Alqadi topped the second cabin, which houses a water tank and the site’s mechanicals, with a north-facing deck for sunbathing and sleeping under the stars. In addition to a heated bed, it includes a bio-ethanol fireplace and a projector for watching movies on the back wall. A custom cover fits over the opening when rain is expected.
The sofa and dining chairs are from IKEA. The solar refrigerator is from EcoSolarCool. A ladder leads to the loft, where a solar-powered skylight from Velux is fitted with a rain sensor.
Evenings around the firepit are particularly magical.
A large rock from the property provides seating in the shower.
The dining area features a Snaregade Table by Norm Architects for Menu.
The house has smart locks by August, Caséta wireless controls by Lutron, and a hub security system by Scout.
Instead of installing rooftop solar panels, Alqadi and his friend and partner in the venture, Hillary Flur, built a “solar tree” to provide energy.
The deck connecting the two buildings has an outdoor rain shower and a soaking tub, both part of the property’s gray-water system.
The void between the cabins was an integral part of Alqadi’s vision for a retreat that fosters communion with the environment. A ladder affixed to the side of the smaller cabin leads to the stargazing portal. Electromagnetic shutters are operated via an iPad.
The washroom features a sink from Kraus and a faucet by Delta Faucet.
Raw plywood contrasts with dark plaster in the 460-square-foot main cabin, whose communal space encompasses an efficient living/dining area and kitchen.
There used to be walls; now Barbara Hill's bed offers views not just of Houston, but also a French farm table surrounded by a sextet of black and white Harry Bertoia chairs for Knoll.
The Fung/Blatt family enjoys the backyard of their Mount Washington home. Despite its 5,000-square-foot lot, the house is just 1,640 square feet. Michael Blatt admits, “If we could add anything to this house, it would be five walk-in closets.”
Though the fire pit was “kind of an after-thought,” says Hannah, the family uses it year-round. “In the spring and fall, it warms you up on cool nights, and in the summer, it just adds ambience.”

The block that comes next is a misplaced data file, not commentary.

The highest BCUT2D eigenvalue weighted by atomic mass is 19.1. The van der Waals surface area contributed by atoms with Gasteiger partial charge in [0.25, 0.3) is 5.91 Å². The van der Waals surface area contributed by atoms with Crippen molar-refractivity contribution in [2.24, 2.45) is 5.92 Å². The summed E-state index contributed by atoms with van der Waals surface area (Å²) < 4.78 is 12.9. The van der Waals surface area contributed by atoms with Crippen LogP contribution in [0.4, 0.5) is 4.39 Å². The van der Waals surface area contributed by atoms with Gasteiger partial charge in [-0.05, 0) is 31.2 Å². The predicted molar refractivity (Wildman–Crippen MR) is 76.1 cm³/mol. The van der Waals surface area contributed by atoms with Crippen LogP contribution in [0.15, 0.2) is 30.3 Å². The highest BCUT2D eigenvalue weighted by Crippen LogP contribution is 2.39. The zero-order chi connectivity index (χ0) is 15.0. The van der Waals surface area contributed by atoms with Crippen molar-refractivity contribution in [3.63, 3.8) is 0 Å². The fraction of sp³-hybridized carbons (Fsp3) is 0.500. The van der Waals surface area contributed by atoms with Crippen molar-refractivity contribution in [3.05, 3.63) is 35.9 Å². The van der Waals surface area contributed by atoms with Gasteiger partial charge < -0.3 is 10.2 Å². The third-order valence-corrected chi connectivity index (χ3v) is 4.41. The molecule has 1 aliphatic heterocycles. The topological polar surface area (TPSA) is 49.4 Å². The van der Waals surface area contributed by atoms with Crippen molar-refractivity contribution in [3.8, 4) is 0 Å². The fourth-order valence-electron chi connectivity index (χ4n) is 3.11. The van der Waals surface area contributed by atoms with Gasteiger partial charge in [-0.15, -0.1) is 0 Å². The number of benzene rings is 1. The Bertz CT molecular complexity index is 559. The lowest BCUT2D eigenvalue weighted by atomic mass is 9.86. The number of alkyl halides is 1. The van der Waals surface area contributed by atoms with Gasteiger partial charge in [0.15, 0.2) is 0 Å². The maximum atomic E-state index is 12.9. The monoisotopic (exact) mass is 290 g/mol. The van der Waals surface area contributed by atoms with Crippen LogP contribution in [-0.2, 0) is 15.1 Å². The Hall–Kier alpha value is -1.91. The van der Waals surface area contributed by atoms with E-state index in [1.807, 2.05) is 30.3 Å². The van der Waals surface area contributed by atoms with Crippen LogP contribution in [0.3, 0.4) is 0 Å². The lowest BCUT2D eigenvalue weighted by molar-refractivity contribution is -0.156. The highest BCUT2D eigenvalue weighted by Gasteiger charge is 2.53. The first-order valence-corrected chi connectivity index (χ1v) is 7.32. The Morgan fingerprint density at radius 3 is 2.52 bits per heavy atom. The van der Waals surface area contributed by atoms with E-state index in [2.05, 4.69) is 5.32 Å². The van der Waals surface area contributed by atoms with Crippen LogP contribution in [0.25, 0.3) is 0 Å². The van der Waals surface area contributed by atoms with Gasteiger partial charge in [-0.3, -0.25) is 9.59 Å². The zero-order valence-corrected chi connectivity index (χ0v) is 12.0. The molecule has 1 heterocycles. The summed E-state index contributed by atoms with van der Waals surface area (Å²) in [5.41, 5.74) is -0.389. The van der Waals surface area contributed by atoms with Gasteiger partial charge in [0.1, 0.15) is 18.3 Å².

The kitchen cabinetry, custom designed by the architects, is smooth brown teak. The faucet is by Hansgrohe, and the dishwasher is by Bosch.
The Japanese-style bathroom, which is clad in teak, features a matching tub and sink by Bath in Wood.
Among the first Passive Houses in France, this bamboo-clad farmhouse by the Parisian firm Karawitz Architecture only uses a tenth of the energy a conventionally constructed home does. Photo by Nicholas Calcott.
The engawa deck is a traditional Japanese feature. It's a place where guests are often greeted to sit with a casual cup of tea. The David and Mayuko also uses it as a viewing porch toward the back yard for when the kids play in the grass.
Designed to be a welcoming space for visitors, the glassy foyer addition is clearly defined against the more private interior of the house.
Photo by Patrick Barta
Lightweight corrugated zinc roof sheeting clads the exterior.
David Ferguson of Kimo Estate took construction into his own hands in a two-person owner-builder team.
The Caroma shower head meets the highest level of Water Efficiency Labelling and Standards (WELS) at three stars.
In this glass-enclosed master bedroom, a LC4 armchair faces the master bed. The moveable frame adjusts along the base, allowing the sitter to switch from upright to full recline, or lounge at a number of other sitting angles.
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In Marquina and Font’s living room, a pair of kilim-covered chairs by Philippe Xerri, a chest of drawers by Piet Hein Eek, and a handmade Tunisian rug provide bursts of color amidst the overall scheme of white, ecru, and cream.

Dive into Dwell's photo archive of spectacular modern homes that embody great design. From midcentury gems to prefabricated units to eye-opening renovations, these inspirational projects are elegant responses to the site and the client's needs. Here, you'll find ideas for every room in the house, whether it be kitchen, bath, bedroom, living, or dining—and beyond.